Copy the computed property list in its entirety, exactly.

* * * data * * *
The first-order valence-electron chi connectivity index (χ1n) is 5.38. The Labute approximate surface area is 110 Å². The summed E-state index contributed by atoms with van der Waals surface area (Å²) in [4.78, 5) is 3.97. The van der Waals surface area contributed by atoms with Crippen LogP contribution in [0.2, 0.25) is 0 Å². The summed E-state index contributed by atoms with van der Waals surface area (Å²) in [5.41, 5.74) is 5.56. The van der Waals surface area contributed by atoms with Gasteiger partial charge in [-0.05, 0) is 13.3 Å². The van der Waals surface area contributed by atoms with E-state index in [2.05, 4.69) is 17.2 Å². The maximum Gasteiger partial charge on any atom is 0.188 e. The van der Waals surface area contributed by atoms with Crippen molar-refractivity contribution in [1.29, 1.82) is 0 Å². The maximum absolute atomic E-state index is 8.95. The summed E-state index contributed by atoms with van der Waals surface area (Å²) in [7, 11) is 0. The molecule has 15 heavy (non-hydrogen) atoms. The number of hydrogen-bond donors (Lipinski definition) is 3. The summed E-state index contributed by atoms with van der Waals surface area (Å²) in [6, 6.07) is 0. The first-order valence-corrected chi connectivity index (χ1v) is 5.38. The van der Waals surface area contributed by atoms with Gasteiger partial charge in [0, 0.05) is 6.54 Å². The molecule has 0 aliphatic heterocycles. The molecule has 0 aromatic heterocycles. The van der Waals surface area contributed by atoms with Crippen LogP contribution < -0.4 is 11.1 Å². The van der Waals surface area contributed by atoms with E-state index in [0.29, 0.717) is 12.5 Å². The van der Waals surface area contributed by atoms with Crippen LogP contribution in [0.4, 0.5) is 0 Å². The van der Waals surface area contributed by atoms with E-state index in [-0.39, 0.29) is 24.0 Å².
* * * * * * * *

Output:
The first-order valence-electron chi connectivity index (χ1n) is 5.38. The Labute approximate surface area is 110 Å². The summed E-state index contributed by atoms with van der Waals surface area (Å²) in [4.78, 5) is 3.97. The van der Waals surface area contributed by atoms with Crippen LogP contribution in [0.2, 0.25) is 0 Å². The summed E-state index contributed by atoms with van der Waals surface area (Å²) in [5.41, 5.74) is 5.56. The van der Waals surface area contributed by atoms with Gasteiger partial charge in [-0.05, 0) is 13.3 Å². The van der Waals surface area contributed by atoms with E-state index in [2.05, 4.69) is 17.2 Å². The maximum Gasteiger partial charge on any atom is 0.188 e. The van der Waals surface area contributed by atoms with Crippen molar-refractivity contribution in [1.29, 1.82) is 0 Å². The maximum absolute atomic E-state index is 8.95. The summed E-state index contributed by atoms with van der Waals surface area (Å²) in [7, 11) is 0. The molecule has 15 heavy (non-hydrogen) atoms. The number of hydrogen-bond donors (Lipinski definition) is 3. The summed E-state index contributed by atoms with van der Waals surface area (Å²) in [6, 6.07) is 0. The first-order valence-corrected chi connectivity index (χ1v) is 5.38. The van der Waals surface area contributed by atoms with Gasteiger partial charge in [0, 0.05) is 6.54 Å². The molecule has 0 aliphatic heterocycles. The molecule has 0 aromatic heterocycles. The van der Waals surface area contributed by atoms with Crippen LogP contribution < -0.4 is 11.1 Å². The van der Waals surface area contributed by atoms with E-state index in [0.29, 0.717) is 12.5 Å². The van der Waals surface area contributed by atoms with Crippen LogP contribution in [0.4, 0.5) is 0 Å². The van der Waals surface area contributed by atoms with E-state index in [-0.39, 0.29) is 24.0 Å².